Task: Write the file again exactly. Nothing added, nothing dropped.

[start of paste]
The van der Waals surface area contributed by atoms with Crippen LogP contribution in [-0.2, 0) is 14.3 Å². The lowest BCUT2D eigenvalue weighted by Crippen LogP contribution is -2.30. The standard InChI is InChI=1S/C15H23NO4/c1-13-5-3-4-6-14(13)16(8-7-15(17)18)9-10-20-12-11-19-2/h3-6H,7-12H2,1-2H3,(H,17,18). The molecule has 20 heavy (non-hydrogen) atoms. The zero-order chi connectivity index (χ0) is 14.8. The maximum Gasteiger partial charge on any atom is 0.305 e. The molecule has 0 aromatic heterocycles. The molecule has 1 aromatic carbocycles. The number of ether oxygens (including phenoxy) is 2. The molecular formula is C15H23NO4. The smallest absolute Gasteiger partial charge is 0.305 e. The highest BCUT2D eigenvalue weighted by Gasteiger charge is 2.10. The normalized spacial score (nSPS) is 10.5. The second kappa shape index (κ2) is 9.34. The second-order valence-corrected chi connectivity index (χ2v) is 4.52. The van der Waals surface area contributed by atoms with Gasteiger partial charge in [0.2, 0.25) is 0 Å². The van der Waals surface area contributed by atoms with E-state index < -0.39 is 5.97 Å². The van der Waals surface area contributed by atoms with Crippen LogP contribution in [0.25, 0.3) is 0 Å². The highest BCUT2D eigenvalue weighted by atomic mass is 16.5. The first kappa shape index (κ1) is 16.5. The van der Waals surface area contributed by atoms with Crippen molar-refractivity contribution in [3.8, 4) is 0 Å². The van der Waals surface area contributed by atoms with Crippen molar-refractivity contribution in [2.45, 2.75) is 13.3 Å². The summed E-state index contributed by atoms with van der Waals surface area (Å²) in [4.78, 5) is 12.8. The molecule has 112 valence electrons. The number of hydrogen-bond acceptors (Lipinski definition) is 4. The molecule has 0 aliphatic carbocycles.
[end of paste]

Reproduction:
The van der Waals surface area contributed by atoms with Crippen LogP contribution in [-0.2, 0) is 14.3 Å². The lowest BCUT2D eigenvalue weighted by Crippen LogP contribution is -2.30. The standard InChI is InChI=1S/C15H23NO4/c1-13-5-3-4-6-14(13)16(8-7-15(17)18)9-10-20-12-11-19-2/h3-6H,7-12H2,1-2H3,(H,17,18). The molecule has 20 heavy (non-hydrogen) atoms. The zero-order chi connectivity index (χ0) is 14.8. The maximum Gasteiger partial charge on any atom is 0.305 e. The molecule has 0 aromatic heterocycles. The molecule has 1 aromatic carbocycles. The number of ether oxygens (including phenoxy) is 2. The molecular formula is C15H23NO4. The smallest absolute Gasteiger partial charge is 0.305 e. The highest BCUT2D eigenvalue weighted by Gasteiger charge is 2.10. The normalized spacial score (nSPS) is 10.5. The second kappa shape index (κ2) is 9.34. The second-order valence-corrected chi connectivity index (χ2v) is 4.52. The van der Waals surface area contributed by atoms with Gasteiger partial charge in [0.2, 0.25) is 0 Å². The van der Waals surface area contributed by atoms with E-state index < -0.39 is 5.97 Å². The van der Waals surface area contributed by atoms with Crippen LogP contribution in [0.25, 0.3) is 0 Å². The highest BCUT2D eigenvalue weighted by atomic mass is 16.5. The first kappa shape index (κ1) is 16.5. The van der Waals surface area contributed by atoms with Crippen molar-refractivity contribution in [3.8, 4) is 0 Å². The van der Waals surface area contributed by atoms with Crippen molar-refractivity contribution in [2.45, 2.75) is 13.3 Å². The summed E-state index contributed by atoms with van der Waals surface area (Å²) in [4.78, 5) is 12.8. The molecule has 112 valence electrons. The number of hydrogen-bond acceptors (Lipinski definition) is 4. The molecule has 0 aliphatic carbocycles.